Figure 3-2 depicts the open standards implemented at each stage in the network.

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Figure 3-2 Field Area Network—Open Standards Reference Model

FAN—Network Infrastructure and Routing

NAN Network Connectivity

Smart Meters

A smart meter is different from a legacy meter in that it is capable of two-way communication and
typically has an IP address. In the context of the FAN, the smart meters form the Connected Grid
endpoints. These smart meters are IP-enabled grid devices with an embedded IPv6-based
communication stack powered by the Cisco SDK library.
Refer the Cisco Developer Network (CDN) to learn more about IP enablement for partner technologies.

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Figure 3-3 IP-Enabled Grid Devices—Communication Stack

Mgmt: CSMP


IPv6 Roung: RPL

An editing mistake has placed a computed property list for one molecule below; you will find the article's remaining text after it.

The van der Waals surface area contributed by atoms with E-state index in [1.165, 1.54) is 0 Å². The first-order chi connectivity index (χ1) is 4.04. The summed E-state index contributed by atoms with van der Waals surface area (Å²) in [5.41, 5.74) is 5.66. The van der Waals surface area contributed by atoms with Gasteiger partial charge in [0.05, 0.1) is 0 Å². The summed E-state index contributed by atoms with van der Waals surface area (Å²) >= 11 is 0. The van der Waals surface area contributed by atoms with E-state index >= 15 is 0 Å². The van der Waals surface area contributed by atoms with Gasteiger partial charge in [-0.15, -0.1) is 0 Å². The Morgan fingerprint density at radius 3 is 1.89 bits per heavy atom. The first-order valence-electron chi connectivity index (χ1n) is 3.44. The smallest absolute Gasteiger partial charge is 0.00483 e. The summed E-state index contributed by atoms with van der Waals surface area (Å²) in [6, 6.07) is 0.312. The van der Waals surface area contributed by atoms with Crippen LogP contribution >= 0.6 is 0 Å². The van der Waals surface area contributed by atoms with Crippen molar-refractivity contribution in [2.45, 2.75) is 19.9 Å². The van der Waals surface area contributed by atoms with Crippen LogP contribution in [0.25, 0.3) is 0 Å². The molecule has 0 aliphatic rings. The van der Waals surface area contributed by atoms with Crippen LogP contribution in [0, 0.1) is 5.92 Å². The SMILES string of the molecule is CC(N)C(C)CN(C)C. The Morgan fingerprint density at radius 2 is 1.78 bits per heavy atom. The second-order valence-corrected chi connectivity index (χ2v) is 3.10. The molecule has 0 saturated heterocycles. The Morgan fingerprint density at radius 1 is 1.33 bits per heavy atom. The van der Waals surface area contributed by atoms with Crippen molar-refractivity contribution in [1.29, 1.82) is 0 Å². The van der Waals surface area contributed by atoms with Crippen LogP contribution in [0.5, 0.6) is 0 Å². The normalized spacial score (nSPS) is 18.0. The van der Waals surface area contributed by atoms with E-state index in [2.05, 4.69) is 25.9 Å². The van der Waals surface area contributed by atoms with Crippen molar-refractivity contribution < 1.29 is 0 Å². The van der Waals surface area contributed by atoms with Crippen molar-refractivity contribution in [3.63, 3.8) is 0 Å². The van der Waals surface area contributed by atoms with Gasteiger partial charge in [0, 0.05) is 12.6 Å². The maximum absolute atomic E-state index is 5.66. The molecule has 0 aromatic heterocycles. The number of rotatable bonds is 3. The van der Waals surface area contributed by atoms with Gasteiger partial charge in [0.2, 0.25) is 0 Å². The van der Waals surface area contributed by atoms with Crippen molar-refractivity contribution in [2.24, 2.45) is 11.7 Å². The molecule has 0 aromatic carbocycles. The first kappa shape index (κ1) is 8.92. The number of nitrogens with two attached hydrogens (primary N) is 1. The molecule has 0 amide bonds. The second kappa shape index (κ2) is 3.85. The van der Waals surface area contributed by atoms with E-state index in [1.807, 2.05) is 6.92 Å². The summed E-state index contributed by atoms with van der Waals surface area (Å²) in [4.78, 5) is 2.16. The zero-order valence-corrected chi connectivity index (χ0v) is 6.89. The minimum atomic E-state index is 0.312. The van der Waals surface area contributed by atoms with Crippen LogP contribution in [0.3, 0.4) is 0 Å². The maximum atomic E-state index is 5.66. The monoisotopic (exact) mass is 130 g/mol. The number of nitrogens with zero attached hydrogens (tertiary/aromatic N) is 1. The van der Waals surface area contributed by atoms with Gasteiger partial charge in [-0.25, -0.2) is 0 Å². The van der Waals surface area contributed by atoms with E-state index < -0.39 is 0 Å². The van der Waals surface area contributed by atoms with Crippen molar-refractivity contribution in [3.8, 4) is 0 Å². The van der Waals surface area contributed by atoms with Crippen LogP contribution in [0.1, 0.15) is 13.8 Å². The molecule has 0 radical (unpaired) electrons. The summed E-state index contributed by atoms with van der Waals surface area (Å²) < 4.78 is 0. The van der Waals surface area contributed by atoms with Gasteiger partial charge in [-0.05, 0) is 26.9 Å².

802.1x / EAP-TLS
based Access Control Soluon

Adaptaon: 6lowpan (RFC 6282)

MAC: IEEE 802.15.4e


PHY: IEEE 802.15.4g


The Connected Grid Endpoints (CGEs) or smart meters form an RF-based mesh network. The endpoints
are capable of IEEE 802.15.4g Smart Utility Networks (SUN) and IEEE 802.15.4e MAC sub-layer
enhancements supporting PHYs SUN, which are physical layer communication standards for low-rate
personal area networks. The CGEs are certified for the Wi-SUN 1.0 PHY profile. The current
implementation supports frequencies in the range of 902-928 MHz, with 64 non-overlapping channels
and 400 kHz spacing for North America. A subset of North-America frequency bands for Brazil,
Australia, Hong-Kong, Japan, etc. require modification of the endpoints at the time of manufacturing.
Sub 900 MHz 863-870MHz (or new 870-876 MHz frequency band allocated by CEPT) for Europe are
expected in the near future.
The 6LoWPAN (IPv6 over Low power Wireless Personal Area Networks) interface acts as an adaptation
layer over the IEEE 802.15.4 layer to enable IPv6 communication on the IEEE 802.15.4g/e RF mesh. It